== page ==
When many of the disciples heard Jesus, they said, ‘This teaching is difficult; who can accept it?’ But Jesus, being aware that his disciples were complaining about it, said to them, ‘Does this offend you? Then what if you were to see the Son of Man ascending to where he was before? It is the spirit that gives life; the flesh is useless. The words that I have spoken to you are spirit and life. But among you there are some who do not believe.’ For Jesus knew from the first who were the ones that did not believe, and who was the one that would betray him. And he said, ‘For this reason I have told you that no one can come to me unless it is granted by the Father.’
Because of this many of his disciples turned back and no longer went about with him. So Jesus asked the twelve, ‘Do you also wish to go away?’ Simon Peter answered him, ‘Lord, to whom can we go? You have the words of eternal life. We have come to believe and know that you are the Holy One of God.’
This teaching is difficult; who can accept it?
We are travelling through difficult and challenging times. For the last year we have had to spend much time reflecting upon the learning and the wisdom of medical professionals, scientists and politicians. Our whole way of life has had to change. Those who have resisted that change have simply added an increasing burden of anxiety to their daily lives. This teaching is difficult; who can accept it?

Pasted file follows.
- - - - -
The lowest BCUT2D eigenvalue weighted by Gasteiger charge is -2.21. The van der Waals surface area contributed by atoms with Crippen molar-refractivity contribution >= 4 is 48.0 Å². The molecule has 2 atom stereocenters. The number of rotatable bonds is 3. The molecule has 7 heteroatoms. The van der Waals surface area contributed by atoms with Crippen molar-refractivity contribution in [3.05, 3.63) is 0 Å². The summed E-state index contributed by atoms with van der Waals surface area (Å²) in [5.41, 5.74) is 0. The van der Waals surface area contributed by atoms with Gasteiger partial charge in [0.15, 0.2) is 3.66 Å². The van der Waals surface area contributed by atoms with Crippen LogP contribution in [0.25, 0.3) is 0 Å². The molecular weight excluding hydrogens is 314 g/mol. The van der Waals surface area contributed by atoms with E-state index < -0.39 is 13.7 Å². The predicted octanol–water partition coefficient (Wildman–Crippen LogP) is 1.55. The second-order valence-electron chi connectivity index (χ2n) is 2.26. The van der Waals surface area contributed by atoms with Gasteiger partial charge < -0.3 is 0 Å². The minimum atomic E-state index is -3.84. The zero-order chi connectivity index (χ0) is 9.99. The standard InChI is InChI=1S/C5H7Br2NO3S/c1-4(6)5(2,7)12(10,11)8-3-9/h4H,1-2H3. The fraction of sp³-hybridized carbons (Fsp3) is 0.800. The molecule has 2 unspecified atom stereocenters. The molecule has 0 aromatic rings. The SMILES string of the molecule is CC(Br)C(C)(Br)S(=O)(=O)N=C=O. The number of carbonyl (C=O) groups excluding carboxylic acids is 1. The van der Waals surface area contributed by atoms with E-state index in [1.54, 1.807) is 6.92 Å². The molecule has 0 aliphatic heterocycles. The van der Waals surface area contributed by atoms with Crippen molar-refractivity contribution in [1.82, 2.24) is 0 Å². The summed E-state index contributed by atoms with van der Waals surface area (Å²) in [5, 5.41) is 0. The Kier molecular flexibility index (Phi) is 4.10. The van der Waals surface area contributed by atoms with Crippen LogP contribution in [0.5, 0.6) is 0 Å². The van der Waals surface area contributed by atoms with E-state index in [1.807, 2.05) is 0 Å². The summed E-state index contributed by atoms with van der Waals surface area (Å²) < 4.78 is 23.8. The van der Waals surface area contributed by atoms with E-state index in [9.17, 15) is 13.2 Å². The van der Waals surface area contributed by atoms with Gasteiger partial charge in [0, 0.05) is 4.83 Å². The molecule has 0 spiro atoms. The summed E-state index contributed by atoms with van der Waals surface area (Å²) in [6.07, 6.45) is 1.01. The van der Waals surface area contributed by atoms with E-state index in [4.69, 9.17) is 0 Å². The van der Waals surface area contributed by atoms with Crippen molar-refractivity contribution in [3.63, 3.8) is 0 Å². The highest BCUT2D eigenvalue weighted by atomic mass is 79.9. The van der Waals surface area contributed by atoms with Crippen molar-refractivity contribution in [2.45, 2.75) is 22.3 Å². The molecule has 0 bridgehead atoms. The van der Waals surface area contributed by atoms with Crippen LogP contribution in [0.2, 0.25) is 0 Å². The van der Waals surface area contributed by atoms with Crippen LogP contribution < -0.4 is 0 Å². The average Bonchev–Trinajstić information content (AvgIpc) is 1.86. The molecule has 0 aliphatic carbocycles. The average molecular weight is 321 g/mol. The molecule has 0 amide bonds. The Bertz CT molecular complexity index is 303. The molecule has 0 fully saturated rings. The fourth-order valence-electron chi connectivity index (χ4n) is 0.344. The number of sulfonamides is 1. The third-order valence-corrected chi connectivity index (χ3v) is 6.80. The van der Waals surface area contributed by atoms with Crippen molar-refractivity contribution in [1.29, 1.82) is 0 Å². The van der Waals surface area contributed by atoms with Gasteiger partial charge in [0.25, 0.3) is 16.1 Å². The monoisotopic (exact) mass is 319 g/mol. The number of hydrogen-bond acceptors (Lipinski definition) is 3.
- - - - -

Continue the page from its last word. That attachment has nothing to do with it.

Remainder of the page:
In our rural communities there is, as in almost all rural communities, a sense of calm and gentle routine. Many have been able to journey through the same daily, weekly, monthly and annual routines for a very long time. Then came the undeniable and unstoppable challenges of the last year, challenges that necessitated a significant change in routine and outlook. This teaching is difficult; who can accept it?
The sixth chapter of St John’s Gospel, and yesterday’s honouring of our patron saint, have brought us face to face with ‘difficult teaching’. We have been challenged to look again at our comfortable lifestyles and reconsider how we live out our lives. We have been challenged to think again about how tomorrow will look because, if we are to follow the path of Jesus Christ, it will be different. This teaching is difficult; who can accept it?
To follow Jesus Christ is not a matter of turning up in a big medieval building on an occasional basis that is largely dictated by social convenience. To follow Jesus Christ is about real commitment to living a self-sacrificial life of love and service for all. To follow Jesus Christ is about taking an active role in turning the spotlight away from ourselves and on to those who are in need of love and care. Is there any wonder that in today’s reading we hear of those who turned back and no longer went about with him?
As we journey through this season of Easter we should be overflowing with enthusiasm and zeal; we should be making our faith the most important thing in our lives; and we should be demonstrating our faith in all that we say and do. Is that the place where you will be found today? Or, have you dug a bunker of nostalgia and self-pity in which you are waiting for the return of the ‘good old days’ that never really existed but in which you were able to nestle and hide. As Jesus said: This teaching is difficult. Can you accept it? Are you able to join the disciples in proclaiming Jesus as the Holy One of God in all you say and do?